Installing Enterprise Linux 7 in a VirtualBox virtual machine isn't difficult, but there are a few items necessary for the rest of this course. In this video, learn how to create a VM, install CentOS 7 in it, and go over the most important options in detail.
- For this course we'll be installing CentOS 7 Enterprise Linux. To install from full DVD we need to download an ISO image from the CentOS website. We'll do this by opening a web browser, and browsing to the CentOS download site at, CentOS.org/download. Click "DVD ISO", and choose a server near you. Then, click on "Save File", and click "OK". If you don't know where any of these are just randomly select one. Now that our CentOS image is downloaded, we can install it. To install CentOS 7 in a virtual machine, we need to have VirtualBox running and then click on "New".
Lets name the virtual machine "CentOS7 Full DVD". (typing sound) Then, click on "Next". Now we'll set the memory to 1.5 gigabytes or more, if you have it. Keep in mind, we'll be running two virtual machines simultaneously in this course. So you want to use less than half the available RAM for each. In my case, the dialogue box shows I have 16 gigabytes of free RAM; so I could give each VM up to eight gigabytes if I wanted to, but that's not necessary.
I'm going to set my RAM to 1.5 gigabytes, and click "Next". The next dialogue is for the Virtual Disk. Click "Create". Then, click on "Next" to accept the Virtual Disk type, and click "Next" again to accept dynamically allocated. This saves space by not allocating all of the disk space up front. We can now choose the size of the disk. The default is eight gigabytes. There's nothing wrong with selecting a larger size than the default, if you have the extra space available. But you can always add a second virtual box drive later if you need it.
So it's okay to just take the defaults here. Click on "Create". Now select the VM named "CentOS7 Full DVD", and click on "Start". Click the folder icon to select the CentOS 7 ISO image. Then, click on "Open", and then click on "Start". On the boot screen highlight, "Install CentOS7" with the cursor keys, and press "Enter". You could choose a second option to test install media as well. This is mainly for ISO images that have been burned to physical disc.
This will test to see if the disc is not corrupt. We don't usually have to do this for ISO images that reside on the hard drive. To make installing easier, go to full screen mode by pressing "Host key + F". In my case, the host key is the right control key, which I can see in the bottom right hand corner of my VM window. As such, I will press "Right Control F". In the first dialogue choose the install language. This is just the language used during installation, and click on "Continue".
We now see the installation summary screen where we will configure how OS is installed. Click on the date and time and choose your time zone, and then click on "Done". Next, we'll click on "Software Selection". These are installation configurations which go from a very bare install, without a GUI, to full fledge desktop work stations. The default is "Minimal Install". We're going to choose the "Server with GUI". This configuration does include a ton of packages, but still has a full graphical interface. Don't get too worried about installing software here, as it can all be done later.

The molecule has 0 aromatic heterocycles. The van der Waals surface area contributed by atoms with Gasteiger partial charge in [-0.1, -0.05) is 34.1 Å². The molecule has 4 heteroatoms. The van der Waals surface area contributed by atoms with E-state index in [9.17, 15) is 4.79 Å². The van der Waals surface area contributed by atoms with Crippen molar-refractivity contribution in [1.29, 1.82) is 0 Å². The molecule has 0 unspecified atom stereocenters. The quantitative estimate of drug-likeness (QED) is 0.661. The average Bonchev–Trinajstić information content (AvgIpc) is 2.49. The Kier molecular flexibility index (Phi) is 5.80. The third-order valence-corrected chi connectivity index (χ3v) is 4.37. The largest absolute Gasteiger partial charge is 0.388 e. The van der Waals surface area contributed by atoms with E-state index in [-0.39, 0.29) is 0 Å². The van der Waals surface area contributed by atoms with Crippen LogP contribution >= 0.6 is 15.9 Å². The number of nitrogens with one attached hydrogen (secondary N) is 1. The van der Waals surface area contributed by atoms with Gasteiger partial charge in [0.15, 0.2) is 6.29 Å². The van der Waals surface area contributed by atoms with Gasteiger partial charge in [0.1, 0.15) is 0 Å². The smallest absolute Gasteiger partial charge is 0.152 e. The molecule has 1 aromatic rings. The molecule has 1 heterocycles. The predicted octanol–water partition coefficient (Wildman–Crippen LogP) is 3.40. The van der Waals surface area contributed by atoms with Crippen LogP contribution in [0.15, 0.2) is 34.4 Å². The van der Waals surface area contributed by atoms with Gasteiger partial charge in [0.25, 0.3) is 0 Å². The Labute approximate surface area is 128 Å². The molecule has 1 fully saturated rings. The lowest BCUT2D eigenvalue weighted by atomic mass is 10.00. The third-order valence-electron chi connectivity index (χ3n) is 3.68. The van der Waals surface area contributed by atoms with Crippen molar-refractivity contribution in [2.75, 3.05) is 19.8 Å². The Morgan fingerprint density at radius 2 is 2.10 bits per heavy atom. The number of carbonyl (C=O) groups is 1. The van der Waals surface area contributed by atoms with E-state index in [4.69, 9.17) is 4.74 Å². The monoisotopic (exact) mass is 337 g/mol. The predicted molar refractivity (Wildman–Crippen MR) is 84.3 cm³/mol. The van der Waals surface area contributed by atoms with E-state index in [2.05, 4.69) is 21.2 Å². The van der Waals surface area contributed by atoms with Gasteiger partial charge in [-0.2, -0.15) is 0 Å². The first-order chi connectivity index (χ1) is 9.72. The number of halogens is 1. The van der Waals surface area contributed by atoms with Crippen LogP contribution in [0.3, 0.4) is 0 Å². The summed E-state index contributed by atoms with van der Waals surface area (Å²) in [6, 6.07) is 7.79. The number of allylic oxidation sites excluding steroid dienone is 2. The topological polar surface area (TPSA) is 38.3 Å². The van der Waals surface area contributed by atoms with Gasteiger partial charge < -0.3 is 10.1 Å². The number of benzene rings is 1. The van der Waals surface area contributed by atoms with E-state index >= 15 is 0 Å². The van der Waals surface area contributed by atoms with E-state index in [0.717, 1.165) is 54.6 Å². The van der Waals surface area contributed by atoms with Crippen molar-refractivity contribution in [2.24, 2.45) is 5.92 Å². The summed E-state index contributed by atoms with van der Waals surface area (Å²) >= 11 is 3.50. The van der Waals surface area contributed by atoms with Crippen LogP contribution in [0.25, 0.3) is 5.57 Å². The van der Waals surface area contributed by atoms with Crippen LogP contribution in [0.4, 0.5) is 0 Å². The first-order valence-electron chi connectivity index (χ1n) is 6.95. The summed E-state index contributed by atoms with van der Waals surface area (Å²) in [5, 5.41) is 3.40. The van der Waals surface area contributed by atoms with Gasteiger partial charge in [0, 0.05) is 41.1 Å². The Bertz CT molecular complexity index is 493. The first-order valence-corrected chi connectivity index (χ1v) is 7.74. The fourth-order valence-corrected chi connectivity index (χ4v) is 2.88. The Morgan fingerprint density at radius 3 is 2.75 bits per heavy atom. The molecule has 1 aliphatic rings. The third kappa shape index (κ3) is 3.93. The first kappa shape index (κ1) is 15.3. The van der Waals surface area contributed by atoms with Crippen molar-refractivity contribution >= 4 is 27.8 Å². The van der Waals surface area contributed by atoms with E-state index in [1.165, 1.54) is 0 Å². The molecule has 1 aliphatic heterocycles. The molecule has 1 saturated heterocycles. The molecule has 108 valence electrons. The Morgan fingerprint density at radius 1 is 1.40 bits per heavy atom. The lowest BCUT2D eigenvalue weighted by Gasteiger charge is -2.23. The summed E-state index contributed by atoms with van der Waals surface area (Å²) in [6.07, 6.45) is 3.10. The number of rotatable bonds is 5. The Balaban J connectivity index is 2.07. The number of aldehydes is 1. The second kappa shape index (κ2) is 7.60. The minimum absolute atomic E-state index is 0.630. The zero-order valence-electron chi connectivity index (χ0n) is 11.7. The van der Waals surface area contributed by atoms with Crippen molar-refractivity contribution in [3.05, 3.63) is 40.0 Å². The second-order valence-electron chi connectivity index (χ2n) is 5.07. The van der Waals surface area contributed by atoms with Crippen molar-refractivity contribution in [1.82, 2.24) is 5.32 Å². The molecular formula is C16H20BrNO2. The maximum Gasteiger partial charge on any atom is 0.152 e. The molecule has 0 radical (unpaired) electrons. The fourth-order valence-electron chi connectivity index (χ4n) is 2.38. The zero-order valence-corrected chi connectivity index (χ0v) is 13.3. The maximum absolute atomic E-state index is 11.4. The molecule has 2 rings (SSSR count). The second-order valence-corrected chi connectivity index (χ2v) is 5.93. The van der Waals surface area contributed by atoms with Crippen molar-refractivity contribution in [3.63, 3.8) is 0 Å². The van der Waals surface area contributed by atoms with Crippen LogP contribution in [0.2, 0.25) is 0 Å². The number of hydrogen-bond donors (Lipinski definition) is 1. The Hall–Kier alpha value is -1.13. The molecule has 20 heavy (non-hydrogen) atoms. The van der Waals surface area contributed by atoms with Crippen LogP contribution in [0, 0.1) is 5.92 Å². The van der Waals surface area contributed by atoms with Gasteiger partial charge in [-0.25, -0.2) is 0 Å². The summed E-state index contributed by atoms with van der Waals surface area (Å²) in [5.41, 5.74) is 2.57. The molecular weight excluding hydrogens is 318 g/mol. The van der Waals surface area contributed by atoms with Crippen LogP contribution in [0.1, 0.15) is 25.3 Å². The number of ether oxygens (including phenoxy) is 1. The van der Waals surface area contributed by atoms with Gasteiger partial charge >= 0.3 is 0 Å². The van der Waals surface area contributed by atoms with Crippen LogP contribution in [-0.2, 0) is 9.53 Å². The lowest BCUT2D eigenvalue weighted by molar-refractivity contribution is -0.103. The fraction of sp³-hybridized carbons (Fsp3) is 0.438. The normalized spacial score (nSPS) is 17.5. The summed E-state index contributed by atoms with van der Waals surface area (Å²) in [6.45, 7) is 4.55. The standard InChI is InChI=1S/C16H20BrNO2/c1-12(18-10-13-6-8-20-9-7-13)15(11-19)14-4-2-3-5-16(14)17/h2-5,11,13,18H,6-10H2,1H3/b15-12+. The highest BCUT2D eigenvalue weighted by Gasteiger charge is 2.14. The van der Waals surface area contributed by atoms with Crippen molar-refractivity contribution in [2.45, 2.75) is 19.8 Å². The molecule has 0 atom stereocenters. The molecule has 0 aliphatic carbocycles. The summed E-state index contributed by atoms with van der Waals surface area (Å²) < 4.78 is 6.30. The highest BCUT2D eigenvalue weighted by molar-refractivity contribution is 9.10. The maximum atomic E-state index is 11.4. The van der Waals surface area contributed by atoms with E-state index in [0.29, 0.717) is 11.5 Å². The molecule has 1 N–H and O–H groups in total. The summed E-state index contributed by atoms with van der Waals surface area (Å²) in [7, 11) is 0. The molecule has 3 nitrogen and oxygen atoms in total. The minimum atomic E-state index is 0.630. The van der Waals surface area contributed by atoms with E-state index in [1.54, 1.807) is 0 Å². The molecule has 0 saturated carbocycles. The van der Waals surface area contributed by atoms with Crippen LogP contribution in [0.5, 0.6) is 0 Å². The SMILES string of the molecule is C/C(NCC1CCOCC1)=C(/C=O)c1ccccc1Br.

Now click on "Done". The next thing we'll do is click on "Installation Destination". Make sure the "ATA VBOX HARDDISK" is selected. If you choose "Automatically configure partitions", the installer sets up three partitions automatically. There's nothing wrong with this choice, as a default partition layout is pretty good. If you choose, "I will configure partitions", you can set-up partitions manually. Using this option you still have a link for the installer to create the partitions for you. The advantage to choosing "I will configure partitions", is that you get to see the default partition layout and modify those results if you wish.
Let's click "I will configure partitions" now. You may also notice that at the bottom of the screen, there's a check box labeled, "Encrypt my data", if you are installing on a mobile device such as a laptop, I recommend turning encryption on. By default, CentOS 7 uses the AES algorithm to encrypt. If you have a recent intel CPU with AES-ni instruction built in, there will be very little performance degradation when turning on disk encryption. For this course, we'll leave it turned off. Now click on "Done".
This brings us to the Manual Partitioning screen. Click on the link titled, "Click here to create them automatically". Clicking this link brings up a new screen showing the proposed partition layout. The installer wants to create a small partition accessible as "/boot", where our Linux cURL and other boot files are stored, using the xfs file system. Second, it wants to create a much larger root partition where the rest of the OS is stored, also using the xfs file system. It also wants to create a smaller swap partition to use for virtual memory.